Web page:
case of emergency gives other countries
those in the union prior right
to the use of them. The Philippine
system is America's first step in
cables. It Is a good big stride, and
when the transpacific is a fact this
countrv will be abreast of the others.
Judicious advertising always pays.
K1U1, GREATEST Oft
are a series of sulphur pits or cracks.
Steam strongly saturated with sulphur
is constantly emanating from these
unfcn:L;Z S" ;S
cakes of sulphur have formed around
the small openings or steam cracks
in these banks, and one can gather
beautiful specimens of pure sulphur
there. Two years ago a party of sol- j
diers from one of the transports which j
stopped at HIlo, while visiting the j
flUM IN THE 101
them, poking into them, dropping
stones down their cavernosa depths
and speculating on the fires burning
Nor are these all in the -vicinity of
Kilanea that are of intense interest
to the student of nature. Within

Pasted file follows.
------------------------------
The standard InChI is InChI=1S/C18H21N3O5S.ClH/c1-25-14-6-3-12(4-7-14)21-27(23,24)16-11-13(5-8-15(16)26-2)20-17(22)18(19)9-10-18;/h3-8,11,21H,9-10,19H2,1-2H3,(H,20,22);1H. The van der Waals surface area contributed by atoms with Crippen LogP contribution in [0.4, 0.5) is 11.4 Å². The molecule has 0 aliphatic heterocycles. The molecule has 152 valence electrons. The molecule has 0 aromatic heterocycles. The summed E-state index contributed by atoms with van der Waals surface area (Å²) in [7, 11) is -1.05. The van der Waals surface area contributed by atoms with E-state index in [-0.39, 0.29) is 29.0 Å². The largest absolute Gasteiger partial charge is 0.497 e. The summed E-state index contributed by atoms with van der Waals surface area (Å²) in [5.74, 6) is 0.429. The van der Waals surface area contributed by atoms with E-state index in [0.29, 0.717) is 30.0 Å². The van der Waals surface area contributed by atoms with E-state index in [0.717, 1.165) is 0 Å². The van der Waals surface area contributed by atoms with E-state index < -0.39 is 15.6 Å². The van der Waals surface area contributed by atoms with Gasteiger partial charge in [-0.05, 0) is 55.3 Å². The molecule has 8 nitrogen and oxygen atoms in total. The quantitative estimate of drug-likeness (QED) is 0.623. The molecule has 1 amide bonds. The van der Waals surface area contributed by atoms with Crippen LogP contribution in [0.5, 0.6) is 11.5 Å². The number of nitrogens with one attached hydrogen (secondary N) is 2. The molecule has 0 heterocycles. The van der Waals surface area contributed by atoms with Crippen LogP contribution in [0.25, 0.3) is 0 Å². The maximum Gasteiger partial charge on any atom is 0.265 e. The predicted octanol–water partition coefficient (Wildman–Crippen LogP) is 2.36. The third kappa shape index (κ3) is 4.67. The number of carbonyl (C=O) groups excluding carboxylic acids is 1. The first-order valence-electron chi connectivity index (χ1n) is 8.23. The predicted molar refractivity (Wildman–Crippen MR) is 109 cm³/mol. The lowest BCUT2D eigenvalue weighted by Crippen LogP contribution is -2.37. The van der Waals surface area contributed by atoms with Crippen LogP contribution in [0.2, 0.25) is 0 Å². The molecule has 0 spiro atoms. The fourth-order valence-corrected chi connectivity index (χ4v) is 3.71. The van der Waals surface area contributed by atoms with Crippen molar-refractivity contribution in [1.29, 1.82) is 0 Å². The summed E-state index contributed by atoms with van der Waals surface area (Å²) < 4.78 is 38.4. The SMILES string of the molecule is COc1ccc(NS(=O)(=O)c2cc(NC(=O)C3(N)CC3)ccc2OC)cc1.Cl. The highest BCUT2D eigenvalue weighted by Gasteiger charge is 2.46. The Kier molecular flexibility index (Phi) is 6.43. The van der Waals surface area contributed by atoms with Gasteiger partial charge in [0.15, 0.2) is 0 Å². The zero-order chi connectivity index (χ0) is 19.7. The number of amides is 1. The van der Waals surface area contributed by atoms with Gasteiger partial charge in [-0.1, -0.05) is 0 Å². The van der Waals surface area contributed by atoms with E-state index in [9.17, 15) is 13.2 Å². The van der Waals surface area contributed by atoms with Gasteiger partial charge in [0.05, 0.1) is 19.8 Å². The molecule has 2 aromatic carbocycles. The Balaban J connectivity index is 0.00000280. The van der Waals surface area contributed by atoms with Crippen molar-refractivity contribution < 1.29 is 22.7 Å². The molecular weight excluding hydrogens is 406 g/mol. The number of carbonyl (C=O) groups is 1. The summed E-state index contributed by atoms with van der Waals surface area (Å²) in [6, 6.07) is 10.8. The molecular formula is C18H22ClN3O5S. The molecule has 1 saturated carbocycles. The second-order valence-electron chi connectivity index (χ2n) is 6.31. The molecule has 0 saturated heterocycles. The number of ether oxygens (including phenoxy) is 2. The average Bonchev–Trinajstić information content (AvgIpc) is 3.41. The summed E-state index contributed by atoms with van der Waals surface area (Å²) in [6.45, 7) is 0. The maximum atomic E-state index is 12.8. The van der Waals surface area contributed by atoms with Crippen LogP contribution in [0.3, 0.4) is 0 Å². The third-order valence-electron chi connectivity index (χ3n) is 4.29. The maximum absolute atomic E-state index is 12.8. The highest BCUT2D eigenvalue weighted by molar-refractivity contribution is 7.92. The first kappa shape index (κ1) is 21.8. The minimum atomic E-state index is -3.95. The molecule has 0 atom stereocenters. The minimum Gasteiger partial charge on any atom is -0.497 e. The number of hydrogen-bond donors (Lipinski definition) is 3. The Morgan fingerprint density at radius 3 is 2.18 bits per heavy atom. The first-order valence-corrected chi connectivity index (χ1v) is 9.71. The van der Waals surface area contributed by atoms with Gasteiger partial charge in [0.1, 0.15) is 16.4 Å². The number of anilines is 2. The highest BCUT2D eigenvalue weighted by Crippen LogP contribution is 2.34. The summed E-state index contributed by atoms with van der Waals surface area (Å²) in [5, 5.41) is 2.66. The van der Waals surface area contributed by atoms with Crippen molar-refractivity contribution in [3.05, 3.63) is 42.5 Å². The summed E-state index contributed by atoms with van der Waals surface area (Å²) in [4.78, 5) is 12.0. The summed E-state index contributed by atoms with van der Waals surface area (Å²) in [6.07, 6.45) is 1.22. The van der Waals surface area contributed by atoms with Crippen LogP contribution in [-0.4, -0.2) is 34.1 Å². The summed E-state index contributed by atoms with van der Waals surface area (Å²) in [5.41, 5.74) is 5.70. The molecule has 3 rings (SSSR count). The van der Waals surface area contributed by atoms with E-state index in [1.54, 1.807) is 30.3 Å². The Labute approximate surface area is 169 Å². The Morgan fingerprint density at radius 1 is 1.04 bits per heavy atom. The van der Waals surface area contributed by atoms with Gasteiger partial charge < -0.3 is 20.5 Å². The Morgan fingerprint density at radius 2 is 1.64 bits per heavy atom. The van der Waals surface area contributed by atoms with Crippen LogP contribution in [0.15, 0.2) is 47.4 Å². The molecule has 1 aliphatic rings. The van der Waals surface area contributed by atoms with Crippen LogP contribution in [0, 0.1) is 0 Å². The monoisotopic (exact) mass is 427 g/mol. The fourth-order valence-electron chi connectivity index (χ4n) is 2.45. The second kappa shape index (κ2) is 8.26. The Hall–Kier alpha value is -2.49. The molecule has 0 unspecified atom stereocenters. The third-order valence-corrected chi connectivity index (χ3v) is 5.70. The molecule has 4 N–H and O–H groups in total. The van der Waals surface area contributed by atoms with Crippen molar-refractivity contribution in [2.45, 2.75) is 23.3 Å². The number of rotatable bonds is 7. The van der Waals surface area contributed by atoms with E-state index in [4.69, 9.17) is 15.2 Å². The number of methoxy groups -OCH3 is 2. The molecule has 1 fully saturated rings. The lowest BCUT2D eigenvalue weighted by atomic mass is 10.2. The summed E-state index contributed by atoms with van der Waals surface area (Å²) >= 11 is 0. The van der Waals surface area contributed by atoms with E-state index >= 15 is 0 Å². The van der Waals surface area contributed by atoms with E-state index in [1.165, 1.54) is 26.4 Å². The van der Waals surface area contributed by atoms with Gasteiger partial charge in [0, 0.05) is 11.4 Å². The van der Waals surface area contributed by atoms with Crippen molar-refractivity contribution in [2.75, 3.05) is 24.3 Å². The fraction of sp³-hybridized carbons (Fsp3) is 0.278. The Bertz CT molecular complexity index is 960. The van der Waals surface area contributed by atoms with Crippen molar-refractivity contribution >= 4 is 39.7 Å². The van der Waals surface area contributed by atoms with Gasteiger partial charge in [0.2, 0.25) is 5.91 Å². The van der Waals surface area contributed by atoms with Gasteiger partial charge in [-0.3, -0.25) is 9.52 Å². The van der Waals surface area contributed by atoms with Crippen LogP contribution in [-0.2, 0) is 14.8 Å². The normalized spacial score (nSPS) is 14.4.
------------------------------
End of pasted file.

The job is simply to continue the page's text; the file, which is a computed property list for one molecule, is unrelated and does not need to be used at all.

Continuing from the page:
a rery short distance from the hotel
and connected with Kilanea by a
great ravine lies Kilauea Iki or Little
Kilauea. an extinct crater with
almost Dernendicular walls five nun-
dred feet deep. The floor of the crater
is black lava devoid of all vegetation
showing that is not very old. By
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VOLCANO.- -(Photo by Williams, Ho-
going on horse back over to the southeast
one can, in half a day's ride, see
the craters of seven extinct volcanos,
probably the old craters of what is
now known as Kilauea. That they
are very old is shown by the fact
that they are filled with vegetation
some of them containing the largest
giant ferns I have ever seen any place.
Two of these old craters He along
the road which leads to the sea in
the district of Puna and you can rile
to their very brim and look down
into their depths at the rich tropical
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GREAT TREE FERN NEAR THE
cano, set fire to these sulphur banks,